3. DISCLAIMER: I do not work for, or will promote one company's product over another. This is solely my review based on my experiences. Anyone and everyone is allowed to both agree and/or disagree with what I have to say. This review is quite overdue. Better late than never, though, right? "But, what are you reviewing?" Let's set up some context: Recently, CCM released their new line for 2017, their third installment of their Extreme Flex series. CCM's basic mantra in their 2nd, and now 3rd gen of Extreme Flex lines has been fairly simple: if it ain't broke, don't fix it. The EFlex 2 saw few improvements and upgrades from the original line. However, the 3rd gen offers a few new changes to the pad, including the material which makes up the "skin" of the pad, which CCM has appropriately named "Speedskin". The new line has been out for a few months, so I assume a large majority of the community here has had a chance to at least see the pads in person. The skin has an almost nylon feel to it, as the goal of the skin is to reduce friction between the pad and the ice, allowing it to slide easier. Fellow contributor @Hills just did a great in-depth review of the pads. If you haven't checked it out, I would recommend you do so. *A quick side note; the CCM Premiers can be custom-ordered with Speedskin now through their customizer, so it is available on both models. "Get to the point." Sit tight. Not so recently, Bauer released their Supreme 1S OD1N line, which was a complete 180 from traditional goal pad construction, offering state-of-the-art, never-before-seen technology in a goal pad. Numerous goalies made the switch from "traditional" pads to the 1S line, considering the vast amount of hype surrounding the pad when it was first released. What makes the 1S pad so special? Specifically, Bauer's CORTech skin. I won't get into specifics about the skin, but InGoal Magazine graciously has. If you want specifics about the skin, this link is super helpful: http://magazine.ingoalmag.com/publication/index.php?i=301695&m=&l=&p=53&pre=&ver=html5#{"page":54,"issue_id":301695} And before I get people commenting saying "the CORtech skin on the front of the pad has nothing to do with them sliding", this is false. The knee landing and stabilizers are wrapped in the CORtech skin. Some goalies, including Frederik Andersen (who switched from heavy Reebok XLTs) noted how the pads slid too much when they first tried them. As a 1S user myself, I can comment and confirm that the ability to slide on these pads is truly incredible. I switched from heavy, double break, 3-year-old Vaughn V5 7800 pads to James Reimer pro-return, NXG-skinned 1S pads. That "pad"/"transition" review is in this forum thread somewhere. As I am sure we can put two and two together, this review will consist of a comparison between the CCM Eflex3's Speedskin vs. the 1S CORtech skin. I'd like to say this review has been highly anticipated, as these two companies are the only companies (as of right now) who have abandoned traditional jenpro in the skin/material construction of their current-gen pads. -- So, now for the review. It's important to refresh yourself with my disclaimer featured above before you continue reading. 1S: I've been wearing the 1S pads since August 2016. To say they slide incredibly well would be an understatement. There are two comparisons I can use to explain how the pads slide on the ice: 1) Ever played out in hockey, and have slid on your shinpads? Imagine this sliding, just for a goalie pad. They are that good. 2) Ever stepped onto really crappy ice and have been barely able to slide because the ice sucks? This doesn't exist with the 1S. Whether you are skating on NHL-calibre ice, or crappy, overly-wet creases in Southern California in July, you will still slide incredibly well. I can confidently say this because I've been exposed to both great and crappy ice, and I don't find my slideability to decrease when I play, and I play against Junior/Major Junior/NCAA calibre shooters often. The pads have had some durability issues that Bauer has actually addressed mid-production (no company has ever done this while still manufacturing a current-gen pad), and carry over the same performance properties in the Vapor 1X OD1N pad, the more flexible, tighter-fitting option from Bauer. From a performance, and strictly sliding perspective, these pads perform incredibly well. I am honestly surprised why not as many goaltenders have made the switch. I understand goalies have contracts with equipment manufacturers, but I often fathom, for example, how much quicker someone like Pekka Rinne would be in a set of 1S pads vs. his CCM Premiers. CCM: For those who know me, I am not exactly CCM's biggest fan, especially considering their common wear areas (and in my opinion, critics of 1S gear who wear CCM gear should not be allowed to critique Bauer's shot at creating something new and running into some problems along the way). The wear and tear isn't the point. I am not CCM's biggest fan. But wow. The E3s were honestly one of the lightest pads I've ever worn. For once, the pad felt a part of my leg (something I detested about any Reebok pad and even the early gen Eflex lines - they felt like separate pieces on my legs, rather than a part of my legs. My Vaughns were amazing in this category, and the 1S took some time to adjust). Moreover, the simplicity of the strapping allowed me to dial in a comfortable preference in the dressing room before my first go with them - something I could not achieve immediately with the 1S. I felt like I was wearing my old Vaughns. A softer pad that I could get a good feel with almost immediately. I was super excited to try how they slid on the ice during my ice sessions with them. When I eagerly butterflied and pushed side to side in my butterfly, however, I felt really let down. It felt like I was wearing my old Vaughns, and effortless pushes didn't accomplish much, where I barely even have to try to push in my 1S pads to achieve a considerable slide. In game situations with the E3s, and where I had to put a good amount of effort into my slides, they slid great, and even better than my Vaughns. Compared to the 1S, in my opinion, however, they don't even come close to achieving the same thing. "But, when are you ever not trying to push hard to achieve a good slide?" Fair point - but, with my 1S, I found there was an adjustment period where I could almost develop muscle memory for how much I had to push (minimal vs. just above minimal vs. considerably) to get a good slide in. I knew immediately, and developed confidence quickly in how hard I had to push and how much (little) energy I had to exert to get across the crease. With the E3s, I felt like I always had to push myself to get a good slide in, for fear that I would not make it across the crease in enough time to get square in the butterfly. This is energy consuming, and while the pad is considerably lighter, I still feel like the "sliding" aspect of the industry belongs to Bauer. "But, you only wore the E3s a handful of times compared to almost a year with the 1S". Also a fair point. They were also a tad too big for me (34+2, and I need a 33+2). Maybe my knee wasn't hitting properly and it took away from the slideability of the pads. Let's also not forget to mention durability; the speedskin may be a huge leap with respect to durability, and may fix alot of the common problems (inner knee wear, toe binding wear) associated with their brand, while Bauer still has a considerable "?" beside their OD1N line with respect to the durability. Let's see how the 1X and yet-to-be-released 2S do re: durability to make this comparison. Overall, I believe CCM has created a great product to compete with other brands, and they have a leg up on the competition (i.e. Vaughn, Brian's, Warrior), brands that have not tested a "new" material to increase slideability). However, the weight of the 1S, (and now the 1X as it uses the same skin) combined with the CORtech skin and its overall composition, for me, are superior in the sliding category compared to the Eflex 3s.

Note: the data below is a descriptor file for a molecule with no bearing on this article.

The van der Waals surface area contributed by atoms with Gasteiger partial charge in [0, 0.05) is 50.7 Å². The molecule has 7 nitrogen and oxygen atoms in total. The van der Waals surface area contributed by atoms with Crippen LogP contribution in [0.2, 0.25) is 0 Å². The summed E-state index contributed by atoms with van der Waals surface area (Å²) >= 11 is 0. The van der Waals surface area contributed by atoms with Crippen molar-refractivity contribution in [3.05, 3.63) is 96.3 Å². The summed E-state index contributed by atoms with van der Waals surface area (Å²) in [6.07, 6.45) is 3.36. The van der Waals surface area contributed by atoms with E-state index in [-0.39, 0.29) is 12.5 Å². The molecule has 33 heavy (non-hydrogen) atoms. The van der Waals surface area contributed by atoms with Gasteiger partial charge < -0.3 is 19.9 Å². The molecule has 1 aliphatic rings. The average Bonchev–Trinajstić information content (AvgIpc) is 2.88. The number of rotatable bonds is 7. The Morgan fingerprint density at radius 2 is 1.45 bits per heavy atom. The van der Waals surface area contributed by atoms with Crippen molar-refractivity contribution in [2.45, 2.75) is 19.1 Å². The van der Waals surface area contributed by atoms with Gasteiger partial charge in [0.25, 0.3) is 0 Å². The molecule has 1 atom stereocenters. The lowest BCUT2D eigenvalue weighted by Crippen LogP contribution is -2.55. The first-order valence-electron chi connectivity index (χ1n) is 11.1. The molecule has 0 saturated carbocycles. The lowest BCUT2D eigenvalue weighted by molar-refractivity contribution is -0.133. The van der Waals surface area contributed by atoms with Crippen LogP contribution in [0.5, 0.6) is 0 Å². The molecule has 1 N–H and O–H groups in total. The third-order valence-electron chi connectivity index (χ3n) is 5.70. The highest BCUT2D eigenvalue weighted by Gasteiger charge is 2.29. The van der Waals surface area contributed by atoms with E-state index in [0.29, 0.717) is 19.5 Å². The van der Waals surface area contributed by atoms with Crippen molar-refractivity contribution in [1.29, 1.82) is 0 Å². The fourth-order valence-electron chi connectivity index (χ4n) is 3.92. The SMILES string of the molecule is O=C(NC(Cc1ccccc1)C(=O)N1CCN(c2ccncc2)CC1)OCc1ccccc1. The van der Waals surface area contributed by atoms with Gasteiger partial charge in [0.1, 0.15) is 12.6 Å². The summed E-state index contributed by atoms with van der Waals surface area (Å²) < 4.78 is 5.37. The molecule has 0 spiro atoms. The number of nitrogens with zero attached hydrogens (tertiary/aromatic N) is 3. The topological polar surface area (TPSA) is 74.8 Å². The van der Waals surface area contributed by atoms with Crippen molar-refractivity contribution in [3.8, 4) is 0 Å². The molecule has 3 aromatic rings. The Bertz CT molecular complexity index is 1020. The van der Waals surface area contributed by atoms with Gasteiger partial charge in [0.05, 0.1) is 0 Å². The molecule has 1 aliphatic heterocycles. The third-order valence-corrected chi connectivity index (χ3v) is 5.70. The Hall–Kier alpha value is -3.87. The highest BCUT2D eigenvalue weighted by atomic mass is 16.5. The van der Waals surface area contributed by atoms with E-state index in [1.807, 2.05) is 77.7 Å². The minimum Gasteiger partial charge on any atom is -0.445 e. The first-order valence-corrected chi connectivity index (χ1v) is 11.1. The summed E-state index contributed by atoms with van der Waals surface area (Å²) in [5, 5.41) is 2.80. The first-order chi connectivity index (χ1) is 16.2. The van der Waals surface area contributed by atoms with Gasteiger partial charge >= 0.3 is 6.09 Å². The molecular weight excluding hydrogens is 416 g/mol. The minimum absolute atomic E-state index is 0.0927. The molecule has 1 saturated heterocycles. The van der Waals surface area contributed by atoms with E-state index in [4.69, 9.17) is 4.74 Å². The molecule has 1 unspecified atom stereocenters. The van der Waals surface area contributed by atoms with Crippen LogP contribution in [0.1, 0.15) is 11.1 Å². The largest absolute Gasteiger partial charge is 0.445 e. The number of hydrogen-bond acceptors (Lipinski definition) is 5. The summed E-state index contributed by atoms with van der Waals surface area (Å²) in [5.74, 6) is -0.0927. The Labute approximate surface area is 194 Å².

×
×
  • Create New...